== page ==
The Sellout is the most biting, most open-eyed, and funniest critique of racism in America that I have ever run across.
There is no way for me to adequately review this book. It is so incredibly dense, so layered in its writing, that anything I say will just take up time you should spend getting a copy of this book. The narrator - never properly named, in what I assume is a nod to the Invisible Man, which I should probably re-read at some point in my life - re-segregates his hometown in an attempt to get his town back on the map, and owns a slave. It's just the weirdest set-up. Here, stop reading me and read some of the Sellout.
In all its years of existence, Dum Dum Donuts has never been robbed, burglarized, egged, or vandalized. And to this day, the franchise's art deco facade remains graffiti and piss-stain free. Customers don't park in the handicapped spot. Bicyclists leave their vehicles unlocked and unattended, stuffed neatly into the rack like Dutch cruisers parked at an Amsterdam train station. There's something tranquil, almost monastic, about the inner-city donut shop. It's clean. Spotless. The employees are always sane and respectful. Maybe it's the muted lighting or the bright decor, whose color scheme is designed to be emblematic of a maple frosted with rainbow sprinkles. Whatever it is, my father recognized the donut shop was the one place in Dickers where niggers knew how to act.
(My apologies - in my classroom, I always sub in the word "gentleman" for the n-word, but vulgarity is so central to Beatty's novel that I'd be doing a disservice by editing here.)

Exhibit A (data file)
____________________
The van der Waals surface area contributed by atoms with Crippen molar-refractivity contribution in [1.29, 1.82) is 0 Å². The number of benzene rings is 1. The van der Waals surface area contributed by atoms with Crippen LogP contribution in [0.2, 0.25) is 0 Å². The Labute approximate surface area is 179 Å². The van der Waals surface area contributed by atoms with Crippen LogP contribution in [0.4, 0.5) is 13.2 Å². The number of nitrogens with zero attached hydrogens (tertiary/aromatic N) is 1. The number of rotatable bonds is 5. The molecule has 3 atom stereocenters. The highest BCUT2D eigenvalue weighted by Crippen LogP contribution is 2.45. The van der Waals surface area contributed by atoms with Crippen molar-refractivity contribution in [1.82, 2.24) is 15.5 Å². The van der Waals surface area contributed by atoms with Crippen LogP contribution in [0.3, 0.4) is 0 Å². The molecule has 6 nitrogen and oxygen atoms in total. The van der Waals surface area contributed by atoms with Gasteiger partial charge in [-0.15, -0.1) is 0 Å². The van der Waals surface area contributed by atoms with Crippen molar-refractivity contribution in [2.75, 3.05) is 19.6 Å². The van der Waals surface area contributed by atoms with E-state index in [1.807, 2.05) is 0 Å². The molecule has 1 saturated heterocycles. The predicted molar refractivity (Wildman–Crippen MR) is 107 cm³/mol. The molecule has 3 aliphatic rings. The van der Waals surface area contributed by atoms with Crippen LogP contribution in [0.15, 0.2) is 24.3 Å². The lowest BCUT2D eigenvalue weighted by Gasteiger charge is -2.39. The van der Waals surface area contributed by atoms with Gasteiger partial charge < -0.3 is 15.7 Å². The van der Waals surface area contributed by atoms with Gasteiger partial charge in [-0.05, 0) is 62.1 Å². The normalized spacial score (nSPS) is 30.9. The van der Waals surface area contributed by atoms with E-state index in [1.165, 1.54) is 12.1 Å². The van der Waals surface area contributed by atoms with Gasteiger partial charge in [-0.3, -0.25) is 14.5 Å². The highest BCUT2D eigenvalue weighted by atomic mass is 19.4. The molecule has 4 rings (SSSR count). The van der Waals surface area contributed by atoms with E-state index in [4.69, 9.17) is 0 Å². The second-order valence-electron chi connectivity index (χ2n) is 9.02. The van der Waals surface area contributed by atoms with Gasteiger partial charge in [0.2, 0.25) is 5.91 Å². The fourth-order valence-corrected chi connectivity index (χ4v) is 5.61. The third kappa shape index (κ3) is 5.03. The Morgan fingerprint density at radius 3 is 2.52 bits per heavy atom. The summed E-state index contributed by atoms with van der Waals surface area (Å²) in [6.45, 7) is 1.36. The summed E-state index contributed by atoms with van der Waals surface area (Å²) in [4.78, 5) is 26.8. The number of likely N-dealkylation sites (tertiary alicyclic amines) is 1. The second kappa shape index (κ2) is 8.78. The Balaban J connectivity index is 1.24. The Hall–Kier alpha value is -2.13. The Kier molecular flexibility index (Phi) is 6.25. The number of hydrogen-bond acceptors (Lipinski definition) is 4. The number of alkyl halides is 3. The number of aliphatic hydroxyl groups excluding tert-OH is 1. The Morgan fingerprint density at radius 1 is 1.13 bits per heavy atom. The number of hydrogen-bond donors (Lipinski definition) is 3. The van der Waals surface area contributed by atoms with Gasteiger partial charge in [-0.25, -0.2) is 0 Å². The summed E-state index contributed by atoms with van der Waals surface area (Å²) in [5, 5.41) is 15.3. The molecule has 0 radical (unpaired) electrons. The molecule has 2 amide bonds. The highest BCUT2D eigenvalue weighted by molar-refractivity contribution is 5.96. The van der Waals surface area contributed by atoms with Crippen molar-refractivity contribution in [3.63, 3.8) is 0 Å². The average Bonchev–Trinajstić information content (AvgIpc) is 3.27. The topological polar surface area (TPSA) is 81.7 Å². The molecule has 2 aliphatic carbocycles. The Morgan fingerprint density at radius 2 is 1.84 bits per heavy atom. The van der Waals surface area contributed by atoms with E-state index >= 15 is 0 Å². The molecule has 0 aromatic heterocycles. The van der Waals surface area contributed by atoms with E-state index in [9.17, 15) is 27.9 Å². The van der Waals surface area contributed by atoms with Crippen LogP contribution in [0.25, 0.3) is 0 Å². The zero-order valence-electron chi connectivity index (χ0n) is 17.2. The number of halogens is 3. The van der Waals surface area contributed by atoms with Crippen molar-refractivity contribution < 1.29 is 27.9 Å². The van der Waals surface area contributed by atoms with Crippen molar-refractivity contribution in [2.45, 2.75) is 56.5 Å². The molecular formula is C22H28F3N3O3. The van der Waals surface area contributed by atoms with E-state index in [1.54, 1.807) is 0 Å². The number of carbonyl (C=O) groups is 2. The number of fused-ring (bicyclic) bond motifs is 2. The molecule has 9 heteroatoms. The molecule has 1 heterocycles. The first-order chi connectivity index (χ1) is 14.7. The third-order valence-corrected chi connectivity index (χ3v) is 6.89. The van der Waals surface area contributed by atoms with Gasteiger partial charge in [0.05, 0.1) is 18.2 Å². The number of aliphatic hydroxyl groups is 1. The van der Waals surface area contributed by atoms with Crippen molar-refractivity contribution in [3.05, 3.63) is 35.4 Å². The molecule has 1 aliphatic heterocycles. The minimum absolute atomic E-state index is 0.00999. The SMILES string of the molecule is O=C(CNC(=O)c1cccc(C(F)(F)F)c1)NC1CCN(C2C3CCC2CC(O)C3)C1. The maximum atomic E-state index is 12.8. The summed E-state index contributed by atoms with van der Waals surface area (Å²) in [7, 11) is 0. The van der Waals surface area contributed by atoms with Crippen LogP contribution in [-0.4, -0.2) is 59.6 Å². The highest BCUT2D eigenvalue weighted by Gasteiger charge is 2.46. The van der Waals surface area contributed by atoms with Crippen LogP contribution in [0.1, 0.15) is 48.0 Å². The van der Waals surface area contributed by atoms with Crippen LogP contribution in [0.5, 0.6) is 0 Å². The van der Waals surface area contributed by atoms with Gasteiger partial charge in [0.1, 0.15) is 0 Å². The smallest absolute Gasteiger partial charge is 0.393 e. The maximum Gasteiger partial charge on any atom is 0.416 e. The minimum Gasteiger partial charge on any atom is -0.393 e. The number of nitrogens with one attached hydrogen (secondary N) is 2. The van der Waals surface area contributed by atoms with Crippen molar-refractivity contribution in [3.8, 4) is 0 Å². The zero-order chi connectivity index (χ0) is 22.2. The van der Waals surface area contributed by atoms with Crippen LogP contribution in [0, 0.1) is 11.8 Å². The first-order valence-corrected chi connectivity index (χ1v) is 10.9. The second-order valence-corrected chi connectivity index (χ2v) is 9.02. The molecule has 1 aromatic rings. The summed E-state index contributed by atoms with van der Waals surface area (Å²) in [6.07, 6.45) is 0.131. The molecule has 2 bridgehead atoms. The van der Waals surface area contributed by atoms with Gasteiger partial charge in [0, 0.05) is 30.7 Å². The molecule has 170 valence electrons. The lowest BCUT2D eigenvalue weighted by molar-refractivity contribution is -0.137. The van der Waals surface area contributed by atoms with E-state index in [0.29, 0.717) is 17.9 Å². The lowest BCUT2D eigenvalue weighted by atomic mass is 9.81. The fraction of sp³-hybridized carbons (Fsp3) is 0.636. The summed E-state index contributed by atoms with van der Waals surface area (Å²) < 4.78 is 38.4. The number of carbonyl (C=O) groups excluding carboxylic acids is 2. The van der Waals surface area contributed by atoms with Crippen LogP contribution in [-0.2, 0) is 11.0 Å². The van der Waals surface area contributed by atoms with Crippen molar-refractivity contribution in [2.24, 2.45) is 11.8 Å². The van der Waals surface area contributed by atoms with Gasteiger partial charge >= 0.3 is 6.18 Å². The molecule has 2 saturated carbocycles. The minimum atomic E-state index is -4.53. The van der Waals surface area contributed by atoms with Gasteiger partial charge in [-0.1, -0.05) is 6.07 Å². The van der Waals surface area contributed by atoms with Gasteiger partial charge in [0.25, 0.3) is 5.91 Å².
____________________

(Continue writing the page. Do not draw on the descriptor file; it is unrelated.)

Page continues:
[My father] sat at the table nearest to the ATM and said aloud, to no one in particular, "Do you know that the average household net worth for whites is $113,149 per year, Hispanics $6,325, and black folks $5,677?"
"What's your source material, nigger?"
"The Pew Research Center."
Motherfuckers from Harvard to Harlem respect the Pew Research Center, and, hearing this, the concerned patrons turned around in their squeaky plastic seats as best they could, given that donut shop swivel chairs swivel only six degrees in either direction.
Beatty sustains this tone and pace for nearly 300 pages. I can imagine reading this book over and over again and never discovering - or truly appreciating - every joke, reference and pointed observation in it. And, of course, jokes are nothing without an actual meaning behind them; and no one escapes blame in the Sellout. Race relations are everyone's problem in this country, and everyone is accountable in Beatty's reckoning.
The Sellout is currently one of the five books you can vote for in the One Book, One New York event that the NYC government is promoting right now. I actually cast my vote for Between the World and Me (maybe I'm wary of satire being misinterpreted? maybe I just really appreciate Coates's reasoned approach to the world?) but the more people that read the Sellout, the better the world will be.